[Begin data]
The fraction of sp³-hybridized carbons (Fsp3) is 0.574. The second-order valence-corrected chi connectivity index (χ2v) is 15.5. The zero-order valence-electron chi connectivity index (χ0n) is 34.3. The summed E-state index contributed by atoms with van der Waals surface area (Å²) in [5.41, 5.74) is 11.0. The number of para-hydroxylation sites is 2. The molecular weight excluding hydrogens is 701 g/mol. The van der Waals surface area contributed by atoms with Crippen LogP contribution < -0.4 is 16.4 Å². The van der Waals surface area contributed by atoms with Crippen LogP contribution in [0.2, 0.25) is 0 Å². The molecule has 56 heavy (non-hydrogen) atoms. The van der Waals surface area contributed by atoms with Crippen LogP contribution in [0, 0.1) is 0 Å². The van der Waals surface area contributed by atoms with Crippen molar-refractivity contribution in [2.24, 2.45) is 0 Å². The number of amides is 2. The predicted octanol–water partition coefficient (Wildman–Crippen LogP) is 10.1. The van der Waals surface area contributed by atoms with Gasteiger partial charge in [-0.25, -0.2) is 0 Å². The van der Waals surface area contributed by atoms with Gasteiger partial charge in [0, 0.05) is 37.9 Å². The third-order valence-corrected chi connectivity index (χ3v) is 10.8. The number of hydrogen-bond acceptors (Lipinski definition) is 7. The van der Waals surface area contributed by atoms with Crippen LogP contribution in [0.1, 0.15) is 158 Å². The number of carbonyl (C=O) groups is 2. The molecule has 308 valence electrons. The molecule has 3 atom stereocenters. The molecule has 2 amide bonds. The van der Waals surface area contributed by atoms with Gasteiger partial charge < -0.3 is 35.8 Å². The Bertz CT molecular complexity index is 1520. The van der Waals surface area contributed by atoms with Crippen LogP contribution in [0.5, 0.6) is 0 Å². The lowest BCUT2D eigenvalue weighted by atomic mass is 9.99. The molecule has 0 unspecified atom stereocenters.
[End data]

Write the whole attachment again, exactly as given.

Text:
The fraction of sp³-hybridized carbons (Fsp3) is 0.574. The second-order valence-corrected chi connectivity index (χ2v) is 15.5. The zero-order valence-electron chi connectivity index (χ0n) is 34.3. The summed E-state index contributed by atoms with van der Waals surface area (Å²) in [5.41, 5.74) is 11.0. The number of para-hydroxylation sites is 2. The molecular weight excluding hydrogens is 701 g/mol. The van der Waals surface area contributed by atoms with Crippen LogP contribution < -0.4 is 16.4 Å². The van der Waals surface area contributed by atoms with Crippen LogP contribution in [0.2, 0.25) is 0 Å². The molecule has 56 heavy (non-hydrogen) atoms. The van der Waals surface area contributed by atoms with Crippen LogP contribution in [0, 0.1) is 0 Å². The van der Waals surface area contributed by atoms with Crippen molar-refractivity contribution in [2.24, 2.45) is 0 Å². The number of amides is 2. The predicted octanol–water partition coefficient (Wildman–Crippen LogP) is 10.1. The van der Waals surface area contributed by atoms with Gasteiger partial charge in [-0.25, -0.2) is 0 Å². The van der Waals surface area contributed by atoms with Gasteiger partial charge in [0, 0.05) is 37.9 Å². The third-order valence-corrected chi connectivity index (χ3v) is 10.8. The number of hydrogen-bond acceptors (Lipinski definition) is 7. The van der Waals surface area contributed by atoms with Crippen LogP contribution in [0.1, 0.15) is 158 Å². The number of carbonyl (C=O) groups is 2. The molecule has 308 valence electrons. The molecule has 3 atom stereocenters. The molecule has 2 amide bonds. The van der Waals surface area contributed by atoms with Gasteiger partial charge < -0.3 is 35.8 Å². The Bertz CT molecular complexity index is 1520. The van der Waals surface area contributed by atoms with Crippen LogP contribution in [0.5, 0.6) is 0 Å². The lowest BCUT2D eigenvalue weighted by atomic mass is 9.99. The molecule has 0 unspecified atom stereocenters.